Cape Carteret guide targeting flounder around docks as they head toward the ocean
Live mullet minnows pitched under structure along route from marshes to inlets has been the ticket
Guide Rick Patterson shows off a couple of flounder from a trip in which he "never left the docks."
Capt. Rick Patterson of Cape Crusader Charters isn’t a travel agent, but he sure keeps up with the travel schedules of flounder in the fall. This week, he knows they’re moving out of creeks in Carteret and Onslow counties and headed for the ocean – stopping along the way to feed around docks where he’s catching them.
Patterson, who is from Cape Carteret, heads for those docks as soon as he can fill his baitwell with mullet minnows. On a trip earlier this week, he picked docks along the waterfronts at Cedar Point and Swansboro, expecting the cooling weather to stoke up the action a little.
“When the flounder move out to the docks in the fall, they are feeding and aggressive,” Patterson said. “Unlike during the summer, the water has gotten cooler, and they know they are building some bulk for the winter. This is serious, and they don’t let much go by. If you get a bait close to them, they will usually try to eat it.”
Patterson (252-342-1513) rigged two medium-light spinning outfits with his modified version of a Carolina rig. This rig has limited travel of about a foot for the sinker and places a 2/0 Eagle Claw Trokar Lancet circle hook that combines the features of Kahle and circle hooks.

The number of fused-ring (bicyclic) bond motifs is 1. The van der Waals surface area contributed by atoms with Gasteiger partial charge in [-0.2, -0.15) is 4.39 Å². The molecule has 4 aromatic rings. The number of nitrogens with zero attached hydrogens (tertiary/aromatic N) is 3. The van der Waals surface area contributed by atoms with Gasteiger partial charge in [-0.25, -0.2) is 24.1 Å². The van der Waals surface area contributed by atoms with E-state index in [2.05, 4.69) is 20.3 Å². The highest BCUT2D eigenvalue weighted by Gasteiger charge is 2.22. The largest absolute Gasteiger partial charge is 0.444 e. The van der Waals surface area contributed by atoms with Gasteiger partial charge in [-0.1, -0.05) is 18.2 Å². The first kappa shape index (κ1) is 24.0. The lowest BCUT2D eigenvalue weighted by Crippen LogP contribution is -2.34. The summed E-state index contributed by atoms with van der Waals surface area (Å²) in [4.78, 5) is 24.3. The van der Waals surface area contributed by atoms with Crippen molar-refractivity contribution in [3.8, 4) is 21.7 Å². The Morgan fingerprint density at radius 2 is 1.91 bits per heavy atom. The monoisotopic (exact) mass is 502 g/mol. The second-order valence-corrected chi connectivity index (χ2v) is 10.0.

Easing close to a dock, Patterson set his Power Pole and threaded minnows through the nose onto hooks. One minnow was about three inches long and the other about five inches. He explained the difference as a way to see if the flounder had a preference – as they sometimes do. He then pointed out that when flounder like the smaller minnows, they can get them in their mouths so much easier and quicker and are easier to catch.
“Cast right up to and even a little under the dock,” Patterson said. “You need to be ready to drag one out and away from the dock as soon as you hook it. A big flounder will want to stay in the cover, and there are some schools of redfish that also hold in the same areas. You have to get them clear of the dock quickly or they will break you off.”
Patterson had barely finished his sentence when he leaned back to set the hook and dragged the fish out from under the dock. It broke the surface splashing water everywhere; Patterson proclaimed it a redfish, not a flounder.
The next several casts also produced fat mid- to upper-slot redfish. Finally, after several casts, the pickup was more subtle, not the runaway redfish freight train. Patterson dropped his rod tip for a few seconds and then brought it up quick and firm to set the hook on the first flounder.
The scenario was repeated often throughout the day. On only one dock did a flounder get in the first strike, but they were all keepers; no shorts tried to crash the party – a pretty good fishing trip for never leaving the docks.
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